Example EP-13 is a random copolymer of about 92 mole percent ethylene oxide and about 8 mole percent propylene oxide prepared using triisobutylaluminum catalyst and silica. The silica is Cab-o-Sil® TS-720 available from Cabot Corporation. Example EP-13 is characterized by: weight average molecular weight of about 114,610 Daltons and a number average molecular weight of about 18,530 Daltons, a polydispersity index of about 6.19, a glass transition temperature of about −64° C. as measured by differential scanning calorimetry and about −55° C. as measured by dynamic mechanical analysis, a melting temperature of about 50° C., a crystallinity of about 47 weight percent, a shear modulus of about 55 MPa at 30° C., an elastic modulus of about 180 MPa, and a crystallite size of about 220 μm.

Experimental—Cathode Composites

Cathode Composite 1 (CC-1)

A cathode composite (CC-1) is prepared by mixing a binder material consisting of Example EP-11 random copolymer with LiCoO2 particles (L056 available from LICO Technology Corporation) at a ratio of about 30 weight percent binder and 70 weight percent LiCoO2 particles. The materials are mixed on a Haake mixer at 90° C. The tensile properties of CC-1 are measured according to ASTM D882-97, using sample type D638-03 IV. The tensile stress (MPa) vs. tensile strain (percent) is show in FIG. 1A and the region of this curve from 0 to 1.5 percent strain is shown in FIG. 1B. FIG. 1A shows that the tensile strain at failure of CC-1 is greater than about 12 percent (e.g., about 15 percent). FIGS. 1A and 1B shows that CC-1 does not yield at strains under about 3 percent (e.g., strains under about 1.5 percent). CC-1 is deforms in a ductile fashion. FIG. 2 is a scanning electron microscope micrograph of a tensile fractured surface of CC-1 showing the ductile failure. There is no evidence of particle pull-out from the EP-11 random copolymer matrix in FIG. 2.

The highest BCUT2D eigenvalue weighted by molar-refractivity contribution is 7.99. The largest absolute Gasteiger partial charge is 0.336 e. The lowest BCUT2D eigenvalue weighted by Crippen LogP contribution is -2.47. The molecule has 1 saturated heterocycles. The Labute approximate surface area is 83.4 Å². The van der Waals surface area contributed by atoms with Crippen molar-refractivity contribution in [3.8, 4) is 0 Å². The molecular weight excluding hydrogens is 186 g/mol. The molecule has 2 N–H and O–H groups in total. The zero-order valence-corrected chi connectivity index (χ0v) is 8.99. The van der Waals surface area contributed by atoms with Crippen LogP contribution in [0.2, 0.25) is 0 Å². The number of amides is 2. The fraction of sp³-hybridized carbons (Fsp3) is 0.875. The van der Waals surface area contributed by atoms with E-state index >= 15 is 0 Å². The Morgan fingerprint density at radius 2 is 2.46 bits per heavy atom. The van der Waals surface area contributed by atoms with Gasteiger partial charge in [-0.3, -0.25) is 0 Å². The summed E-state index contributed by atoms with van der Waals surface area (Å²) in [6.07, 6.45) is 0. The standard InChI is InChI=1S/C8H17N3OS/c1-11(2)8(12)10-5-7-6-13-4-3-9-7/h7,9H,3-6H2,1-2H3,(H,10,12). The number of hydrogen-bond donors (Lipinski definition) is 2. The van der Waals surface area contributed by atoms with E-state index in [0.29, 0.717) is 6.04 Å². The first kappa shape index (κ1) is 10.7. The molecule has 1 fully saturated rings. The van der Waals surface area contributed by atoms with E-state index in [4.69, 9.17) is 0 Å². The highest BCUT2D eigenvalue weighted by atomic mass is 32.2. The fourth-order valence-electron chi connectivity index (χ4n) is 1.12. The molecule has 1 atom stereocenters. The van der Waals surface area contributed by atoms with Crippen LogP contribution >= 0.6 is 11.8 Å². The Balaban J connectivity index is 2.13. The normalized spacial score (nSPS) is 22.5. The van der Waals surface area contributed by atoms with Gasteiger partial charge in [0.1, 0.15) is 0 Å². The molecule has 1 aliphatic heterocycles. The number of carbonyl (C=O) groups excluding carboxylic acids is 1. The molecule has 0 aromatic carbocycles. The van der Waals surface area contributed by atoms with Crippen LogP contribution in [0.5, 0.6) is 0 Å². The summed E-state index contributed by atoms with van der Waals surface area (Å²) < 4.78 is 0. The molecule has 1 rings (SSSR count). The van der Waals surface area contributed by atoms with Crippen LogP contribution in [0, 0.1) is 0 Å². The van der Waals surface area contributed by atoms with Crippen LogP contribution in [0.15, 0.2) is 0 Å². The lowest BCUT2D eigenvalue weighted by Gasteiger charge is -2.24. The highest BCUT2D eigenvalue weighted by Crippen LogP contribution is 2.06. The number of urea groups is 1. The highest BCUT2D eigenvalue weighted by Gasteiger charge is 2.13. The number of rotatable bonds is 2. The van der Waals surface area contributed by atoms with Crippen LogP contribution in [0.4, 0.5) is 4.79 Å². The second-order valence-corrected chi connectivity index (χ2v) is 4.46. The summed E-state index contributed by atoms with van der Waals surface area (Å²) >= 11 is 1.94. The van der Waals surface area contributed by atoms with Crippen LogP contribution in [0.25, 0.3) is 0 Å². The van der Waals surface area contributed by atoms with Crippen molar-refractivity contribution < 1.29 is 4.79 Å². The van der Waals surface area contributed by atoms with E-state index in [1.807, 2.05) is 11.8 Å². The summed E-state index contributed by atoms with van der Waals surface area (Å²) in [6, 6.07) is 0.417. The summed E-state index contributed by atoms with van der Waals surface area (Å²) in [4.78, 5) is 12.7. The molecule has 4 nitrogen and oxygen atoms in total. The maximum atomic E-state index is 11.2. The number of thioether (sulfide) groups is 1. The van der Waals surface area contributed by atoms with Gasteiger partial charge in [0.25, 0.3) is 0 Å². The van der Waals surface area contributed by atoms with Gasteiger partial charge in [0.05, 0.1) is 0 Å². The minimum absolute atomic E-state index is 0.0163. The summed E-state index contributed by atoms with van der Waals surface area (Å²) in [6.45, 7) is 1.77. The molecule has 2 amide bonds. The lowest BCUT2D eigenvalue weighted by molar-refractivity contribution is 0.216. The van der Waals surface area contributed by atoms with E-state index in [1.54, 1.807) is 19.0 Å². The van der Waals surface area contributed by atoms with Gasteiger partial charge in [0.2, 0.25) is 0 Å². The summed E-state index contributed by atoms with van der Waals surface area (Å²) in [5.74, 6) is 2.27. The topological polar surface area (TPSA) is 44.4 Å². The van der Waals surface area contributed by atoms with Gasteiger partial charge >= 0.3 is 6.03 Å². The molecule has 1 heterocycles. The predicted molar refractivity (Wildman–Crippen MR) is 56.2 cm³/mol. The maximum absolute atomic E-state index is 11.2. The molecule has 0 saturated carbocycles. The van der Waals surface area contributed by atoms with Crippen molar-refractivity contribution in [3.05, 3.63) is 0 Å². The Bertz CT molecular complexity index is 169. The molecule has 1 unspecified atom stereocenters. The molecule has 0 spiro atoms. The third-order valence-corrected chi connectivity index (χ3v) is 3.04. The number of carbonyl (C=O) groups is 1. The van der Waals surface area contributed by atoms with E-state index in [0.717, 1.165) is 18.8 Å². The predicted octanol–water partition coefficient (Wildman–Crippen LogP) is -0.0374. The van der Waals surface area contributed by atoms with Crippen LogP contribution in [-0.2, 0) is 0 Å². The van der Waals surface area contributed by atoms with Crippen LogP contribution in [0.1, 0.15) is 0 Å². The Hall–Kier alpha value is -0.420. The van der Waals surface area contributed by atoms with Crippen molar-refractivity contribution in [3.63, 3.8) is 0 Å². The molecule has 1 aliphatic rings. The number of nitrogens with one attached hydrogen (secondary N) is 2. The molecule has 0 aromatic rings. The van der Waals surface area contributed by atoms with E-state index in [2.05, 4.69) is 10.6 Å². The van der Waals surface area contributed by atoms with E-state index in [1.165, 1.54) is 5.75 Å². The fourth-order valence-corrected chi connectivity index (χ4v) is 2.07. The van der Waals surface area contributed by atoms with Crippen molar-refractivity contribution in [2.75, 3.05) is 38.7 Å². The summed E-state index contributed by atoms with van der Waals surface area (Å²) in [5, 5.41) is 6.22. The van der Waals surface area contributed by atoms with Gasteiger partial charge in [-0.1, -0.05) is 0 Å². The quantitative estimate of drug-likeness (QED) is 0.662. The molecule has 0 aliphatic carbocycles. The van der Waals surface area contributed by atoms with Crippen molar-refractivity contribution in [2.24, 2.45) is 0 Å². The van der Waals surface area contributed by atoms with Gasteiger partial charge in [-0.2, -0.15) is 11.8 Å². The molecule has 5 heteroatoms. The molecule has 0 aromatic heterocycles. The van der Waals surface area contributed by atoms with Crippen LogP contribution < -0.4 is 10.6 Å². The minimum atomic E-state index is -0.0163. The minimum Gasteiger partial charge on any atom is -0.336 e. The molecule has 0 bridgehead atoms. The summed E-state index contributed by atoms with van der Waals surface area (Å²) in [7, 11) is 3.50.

CC-1 has an elastic modulus of about 500 MPa and a strain at failure of about 15 percent.

Comparative Cathode Composite 2 (CC-2)